Although beatings, torture and forced confessions are common, Law 1008 has not been successful in tracking down and incarcerating the large drug producers. It has, however, managed to pack the jails with very much the small fry in the drug trade and the innocent who simply got caught in the shuffle.
As we headed off to Guarayos on a night bus, I couldn't help but speculate on a possible scenario as two guys jumped on at the last moment. Every seat in the bus was taken and tickets had been assiduously checked. Nonetheless, the two guys jammed into an area behind our seats that might have been used for luggage storage.
Now if the bus had been stopped and searched, everyone would have had to get off giving ample opportunity for the two to escape if they had been transporting dope or other suspicious substances. Whatever was left behind would have to have an owner and that owner would have to be someone on the bus since all the seats were taken and there would be no record of the two dudes.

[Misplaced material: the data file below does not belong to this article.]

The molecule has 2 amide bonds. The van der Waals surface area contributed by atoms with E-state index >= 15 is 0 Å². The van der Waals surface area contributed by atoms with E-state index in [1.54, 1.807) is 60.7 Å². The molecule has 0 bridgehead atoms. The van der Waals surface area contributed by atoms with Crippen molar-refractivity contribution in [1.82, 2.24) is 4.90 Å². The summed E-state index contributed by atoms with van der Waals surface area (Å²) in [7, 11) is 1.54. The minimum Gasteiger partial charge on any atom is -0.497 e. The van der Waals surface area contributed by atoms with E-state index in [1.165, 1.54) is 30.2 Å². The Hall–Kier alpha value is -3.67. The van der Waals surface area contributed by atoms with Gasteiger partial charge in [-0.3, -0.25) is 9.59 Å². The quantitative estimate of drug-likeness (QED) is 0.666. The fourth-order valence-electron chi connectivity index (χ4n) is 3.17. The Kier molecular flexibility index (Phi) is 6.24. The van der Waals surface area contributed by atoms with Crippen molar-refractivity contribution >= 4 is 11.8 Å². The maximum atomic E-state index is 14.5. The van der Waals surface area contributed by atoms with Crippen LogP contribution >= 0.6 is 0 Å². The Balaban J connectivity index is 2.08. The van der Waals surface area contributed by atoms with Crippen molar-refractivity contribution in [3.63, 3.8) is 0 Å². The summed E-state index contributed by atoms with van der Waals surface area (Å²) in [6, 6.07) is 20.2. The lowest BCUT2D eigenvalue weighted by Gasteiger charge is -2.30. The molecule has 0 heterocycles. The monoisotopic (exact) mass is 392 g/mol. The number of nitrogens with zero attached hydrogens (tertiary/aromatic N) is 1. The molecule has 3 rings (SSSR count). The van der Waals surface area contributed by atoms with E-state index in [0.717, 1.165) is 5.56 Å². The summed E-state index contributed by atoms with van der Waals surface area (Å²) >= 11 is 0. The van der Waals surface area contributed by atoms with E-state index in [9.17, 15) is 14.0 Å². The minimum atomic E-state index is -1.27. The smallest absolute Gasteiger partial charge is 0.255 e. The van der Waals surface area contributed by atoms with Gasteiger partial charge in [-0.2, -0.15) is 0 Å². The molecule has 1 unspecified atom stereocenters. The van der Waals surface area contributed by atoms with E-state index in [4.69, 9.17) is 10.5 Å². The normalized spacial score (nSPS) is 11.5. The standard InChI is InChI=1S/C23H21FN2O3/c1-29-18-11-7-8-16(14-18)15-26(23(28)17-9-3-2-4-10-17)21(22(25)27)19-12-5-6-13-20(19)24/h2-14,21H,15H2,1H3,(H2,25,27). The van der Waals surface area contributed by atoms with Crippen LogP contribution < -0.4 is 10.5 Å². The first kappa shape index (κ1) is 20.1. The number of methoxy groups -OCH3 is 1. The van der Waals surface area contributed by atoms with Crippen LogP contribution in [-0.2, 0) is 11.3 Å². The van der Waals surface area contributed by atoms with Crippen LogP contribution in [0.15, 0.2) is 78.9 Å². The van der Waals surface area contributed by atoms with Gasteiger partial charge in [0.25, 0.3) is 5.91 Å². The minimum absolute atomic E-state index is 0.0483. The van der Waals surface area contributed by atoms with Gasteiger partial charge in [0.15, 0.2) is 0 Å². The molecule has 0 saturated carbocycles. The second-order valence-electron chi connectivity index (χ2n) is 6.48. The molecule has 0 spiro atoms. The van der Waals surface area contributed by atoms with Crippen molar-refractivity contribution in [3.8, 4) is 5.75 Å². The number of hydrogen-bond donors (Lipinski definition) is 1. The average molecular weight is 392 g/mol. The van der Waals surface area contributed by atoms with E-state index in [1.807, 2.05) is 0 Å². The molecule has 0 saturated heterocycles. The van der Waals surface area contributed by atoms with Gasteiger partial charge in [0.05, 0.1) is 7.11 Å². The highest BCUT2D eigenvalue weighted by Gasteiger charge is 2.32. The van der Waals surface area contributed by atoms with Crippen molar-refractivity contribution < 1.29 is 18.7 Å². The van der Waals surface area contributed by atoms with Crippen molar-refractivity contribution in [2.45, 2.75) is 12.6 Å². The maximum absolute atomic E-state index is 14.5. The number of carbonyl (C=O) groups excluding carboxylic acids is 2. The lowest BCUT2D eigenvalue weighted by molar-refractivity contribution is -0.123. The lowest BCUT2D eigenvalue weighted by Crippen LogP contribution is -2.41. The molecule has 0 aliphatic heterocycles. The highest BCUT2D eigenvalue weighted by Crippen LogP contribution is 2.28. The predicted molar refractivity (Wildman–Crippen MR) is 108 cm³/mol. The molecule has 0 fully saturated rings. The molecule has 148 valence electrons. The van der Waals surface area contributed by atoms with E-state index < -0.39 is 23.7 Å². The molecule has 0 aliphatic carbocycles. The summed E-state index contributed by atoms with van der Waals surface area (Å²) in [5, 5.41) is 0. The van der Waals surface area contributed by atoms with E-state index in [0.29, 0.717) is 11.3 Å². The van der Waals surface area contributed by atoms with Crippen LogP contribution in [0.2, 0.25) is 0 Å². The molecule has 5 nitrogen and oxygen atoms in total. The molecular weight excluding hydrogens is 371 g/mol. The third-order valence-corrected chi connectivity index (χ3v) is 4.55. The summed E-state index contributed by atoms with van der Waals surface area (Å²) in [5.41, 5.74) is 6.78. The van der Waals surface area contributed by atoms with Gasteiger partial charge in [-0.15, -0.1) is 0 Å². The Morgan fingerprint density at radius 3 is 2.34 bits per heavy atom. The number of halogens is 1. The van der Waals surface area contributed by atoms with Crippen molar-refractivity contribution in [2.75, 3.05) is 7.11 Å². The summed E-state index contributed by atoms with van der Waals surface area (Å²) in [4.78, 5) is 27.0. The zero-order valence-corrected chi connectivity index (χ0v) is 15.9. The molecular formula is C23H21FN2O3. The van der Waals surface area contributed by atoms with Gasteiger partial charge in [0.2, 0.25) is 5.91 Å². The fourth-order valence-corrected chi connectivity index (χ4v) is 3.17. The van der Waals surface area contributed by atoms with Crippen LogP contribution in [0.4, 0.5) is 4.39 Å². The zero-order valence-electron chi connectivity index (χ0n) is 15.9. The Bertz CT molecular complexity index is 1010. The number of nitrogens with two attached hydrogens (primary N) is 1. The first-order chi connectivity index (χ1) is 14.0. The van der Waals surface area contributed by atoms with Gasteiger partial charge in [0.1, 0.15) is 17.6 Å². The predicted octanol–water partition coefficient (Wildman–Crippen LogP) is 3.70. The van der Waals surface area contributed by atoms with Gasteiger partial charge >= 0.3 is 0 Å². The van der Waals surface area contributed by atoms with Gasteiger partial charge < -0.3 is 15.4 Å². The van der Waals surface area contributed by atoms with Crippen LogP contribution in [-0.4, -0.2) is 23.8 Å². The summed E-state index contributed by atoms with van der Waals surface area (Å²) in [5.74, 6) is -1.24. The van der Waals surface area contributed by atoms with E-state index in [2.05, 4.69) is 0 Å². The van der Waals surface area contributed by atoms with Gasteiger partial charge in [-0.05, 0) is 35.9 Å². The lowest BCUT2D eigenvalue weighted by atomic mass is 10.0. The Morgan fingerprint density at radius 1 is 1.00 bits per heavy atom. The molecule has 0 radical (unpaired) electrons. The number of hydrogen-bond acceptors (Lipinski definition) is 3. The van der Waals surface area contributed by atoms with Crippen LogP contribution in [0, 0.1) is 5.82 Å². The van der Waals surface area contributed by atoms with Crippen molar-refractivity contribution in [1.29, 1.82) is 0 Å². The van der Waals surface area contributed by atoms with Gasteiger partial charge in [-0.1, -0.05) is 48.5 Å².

One wonders if being a foreigner in such a situation would be to ones benefit or disadvantage as we would be the likely candidates as owners of any illegal substance left behind our seats.
As is the case in any such operation anyplace, it would be mandatory to hook up a warm body to the infraction. Since being charged with possession, according to Law 1008, assumes your guilt, a pleasant trip could well have turned rapidly into a nightmare.
Anyone in such a situation could only hope to be able to buy off the arresting parties. Otherwise the prospects for the future could well go beyond the most gruesome Lonely Planet Postcard scenarios. Sound far-fetched? Definitely. But when little regard is paid to human rights and civil liberties, the scene is well within the limits of the possible.
One begins to understand somewhat the absence of smiles.